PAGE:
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Thursday, 17 October, 2002, 16:37 GMT 17:37 UK
Battleplan: El Alamein
son and father Dan and Peter Snow
Using ground-breaking graphics, father and son team Peter and Dan Snow tell the story of one of the greatest British military victories of World War II, for BBC Two.

The decisive battle of El Alamein was fought 60 years ago next week.

To celebrate its 60th anniversary, we aimed to tell the battle's gripping and dramatic story through a new programme, using new methods.

Using the unusual format of two presenters - in this case a father and son team - allowed us to tell both the story of the generals and their strategy and the story of the men at the sharp end, the normal soldiers.

I have just finished studying history at Oxford and Dad has always enjoyed explaining stories to a diverse audience be it history, politics or science.

Dan Snow
Dan Snow has recently graduated in history from Oxford
This combination worked well and we could also harness the creative tension between father and son!

Working together was strange at first but we often used to discuss history and tour sites and battlefields just for fun, so it was not very unusual to be doing it professionally.

The film crew certainly enjoyed the sight of the two of us arguing when we were writing the programme or on location in Egypt!

From the front line

We wanted to illustrate what life was actually like for the soldiers on the front line.

To do this we read letters and diaries, and interviewed veterans.

Young actors in the programme portrayed the soldiers of 1942, giving the impression that they were eyewitnesses to the events of the battle.

Their age and costumes remind the audience that the vast majority of the soldiers at Alamein were less than 24 years old.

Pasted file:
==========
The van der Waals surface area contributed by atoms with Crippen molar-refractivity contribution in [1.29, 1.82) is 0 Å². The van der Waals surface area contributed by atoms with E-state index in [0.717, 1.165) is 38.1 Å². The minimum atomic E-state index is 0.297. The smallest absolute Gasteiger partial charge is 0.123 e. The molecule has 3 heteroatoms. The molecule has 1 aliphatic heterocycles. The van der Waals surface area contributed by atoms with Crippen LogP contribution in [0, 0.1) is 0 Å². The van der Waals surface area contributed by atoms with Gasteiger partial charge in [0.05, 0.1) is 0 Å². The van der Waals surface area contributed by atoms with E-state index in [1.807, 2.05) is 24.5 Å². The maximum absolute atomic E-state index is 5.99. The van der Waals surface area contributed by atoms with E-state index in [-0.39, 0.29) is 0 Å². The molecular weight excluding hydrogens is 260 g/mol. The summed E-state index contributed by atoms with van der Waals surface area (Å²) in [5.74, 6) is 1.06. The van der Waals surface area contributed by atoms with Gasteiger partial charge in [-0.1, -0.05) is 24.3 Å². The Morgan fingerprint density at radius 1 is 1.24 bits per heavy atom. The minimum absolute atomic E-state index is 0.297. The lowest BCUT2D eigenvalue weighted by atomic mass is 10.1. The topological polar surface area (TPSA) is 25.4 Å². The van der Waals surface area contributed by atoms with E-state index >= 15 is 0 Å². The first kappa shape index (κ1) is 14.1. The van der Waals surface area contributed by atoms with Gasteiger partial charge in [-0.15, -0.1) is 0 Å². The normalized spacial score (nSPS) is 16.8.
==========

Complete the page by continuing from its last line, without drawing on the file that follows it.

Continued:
Exposed terrain

One of the greatest challenges that the soldiers faced during the battle was the flat and featureless nature of the Egyptian desert.

It was difficult to find any cover from German and Italian machine guns.

Digging holes in the soft sand was the only way to keep hidden and safe.

We tried to illustrate this and other survival techniques in the desert.


clearing mines
Royal Engineers risked everything to clear ways through minefields
Another danger to the advancing British and Commonwealth troops was the lethal minefields sowed by the Germans to slow their enemies down.

We went to the British Army School of Mine Clearing where they showed us the complexity of clearing mines hidden under the sand.

Our challenge was then to attempt to clear a stretch of minefield.

We made steady progress - but were much slower than the hard-pressed troops of the British army in 1942.

The full picture

To give the strategic overview of the battle we experimented with some amazing new graphics - a 3D map complete with moving tanks, infantry, guns and planes.

Peter Snow
Peter Snow has used graphics in many BBC programmes
Putting the battle into context, these illustrated the struggle of strategy and counter strategy as the German General Rommel tried desperately to hold off the sustained attacks of British General Bernard Montgomery.

The decision to use graphics helped bring the battle together as a whole, making it possible to see how advances in one area of the battle led to advantages in another.

Employing these techniques gave us a chance to find new ways of telling an extraordinary story, making it easier for a 21st century audience to understand how this important battle was won.

It has been a privilege to try to portray the courage and self-sacrifice of the troops who won Britain's first real victory of World War II.

Battleplan: El Alamein will be broadcast on BBC Two at 21:00 BST, on Friday 18 October.

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